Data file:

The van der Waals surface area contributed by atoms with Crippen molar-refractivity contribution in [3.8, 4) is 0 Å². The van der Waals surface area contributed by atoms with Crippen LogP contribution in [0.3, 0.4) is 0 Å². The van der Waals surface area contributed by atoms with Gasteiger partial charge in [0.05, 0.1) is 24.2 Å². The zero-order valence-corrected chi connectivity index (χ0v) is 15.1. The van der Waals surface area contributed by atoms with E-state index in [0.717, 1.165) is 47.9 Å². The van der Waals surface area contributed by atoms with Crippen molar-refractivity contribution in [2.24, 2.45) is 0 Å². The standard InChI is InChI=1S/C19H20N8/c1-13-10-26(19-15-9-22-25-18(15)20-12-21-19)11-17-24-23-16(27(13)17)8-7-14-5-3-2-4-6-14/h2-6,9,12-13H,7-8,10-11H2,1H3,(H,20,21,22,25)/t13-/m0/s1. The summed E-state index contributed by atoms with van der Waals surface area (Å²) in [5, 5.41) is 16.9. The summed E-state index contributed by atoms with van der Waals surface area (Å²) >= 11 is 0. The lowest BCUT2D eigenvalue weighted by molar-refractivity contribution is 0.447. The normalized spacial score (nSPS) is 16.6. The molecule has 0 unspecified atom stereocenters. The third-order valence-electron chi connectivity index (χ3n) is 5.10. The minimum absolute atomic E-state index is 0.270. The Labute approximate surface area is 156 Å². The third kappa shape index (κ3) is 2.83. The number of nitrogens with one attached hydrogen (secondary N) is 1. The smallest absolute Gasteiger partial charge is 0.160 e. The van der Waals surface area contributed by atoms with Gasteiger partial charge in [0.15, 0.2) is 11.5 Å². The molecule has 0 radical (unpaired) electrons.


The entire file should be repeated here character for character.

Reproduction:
The van der Waals surface area contributed by atoms with Crippen molar-refractivity contribution in [3.8, 4) is 0 Å². The van der Waals surface area contributed by atoms with Crippen LogP contribution in [0.3, 0.4) is 0 Å². The van der Waals surface area contributed by atoms with Gasteiger partial charge in [0.05, 0.1) is 24.2 Å². The zero-order valence-corrected chi connectivity index (χ0v) is 15.1. The van der Waals surface area contributed by atoms with E-state index in [0.717, 1.165) is 47.9 Å². The van der Waals surface area contributed by atoms with Crippen molar-refractivity contribution in [2.24, 2.45) is 0 Å². The standard InChI is InChI=1S/C19H20N8/c1-13-10-26(19-15-9-22-25-18(15)20-12-21-19)11-17-24-23-16(27(13)17)8-7-14-5-3-2-4-6-14/h2-6,9,12-13H,7-8,10-11H2,1H3,(H,20,21,22,25)/t13-/m0/s1. The summed E-state index contributed by atoms with van der Waals surface area (Å²) in [5, 5.41) is 16.9. The summed E-state index contributed by atoms with van der Waals surface area (Å²) >= 11 is 0. The lowest BCUT2D eigenvalue weighted by molar-refractivity contribution is 0.447. The normalized spacial score (nSPS) is 16.6. The molecule has 0 unspecified atom stereocenters. The third-order valence-electron chi connectivity index (χ3n) is 5.10. The minimum absolute atomic E-state index is 0.270. The Labute approximate surface area is 156 Å². The third kappa shape index (κ3) is 2.83. The number of nitrogens with one attached hydrogen (secondary N) is 1. The smallest absolute Gasteiger partial charge is 0.160 e. The van der Waals surface area contributed by atoms with Gasteiger partial charge in [0.15, 0.2) is 11.5 Å². The molecule has 0 radical (unpaired) electrons.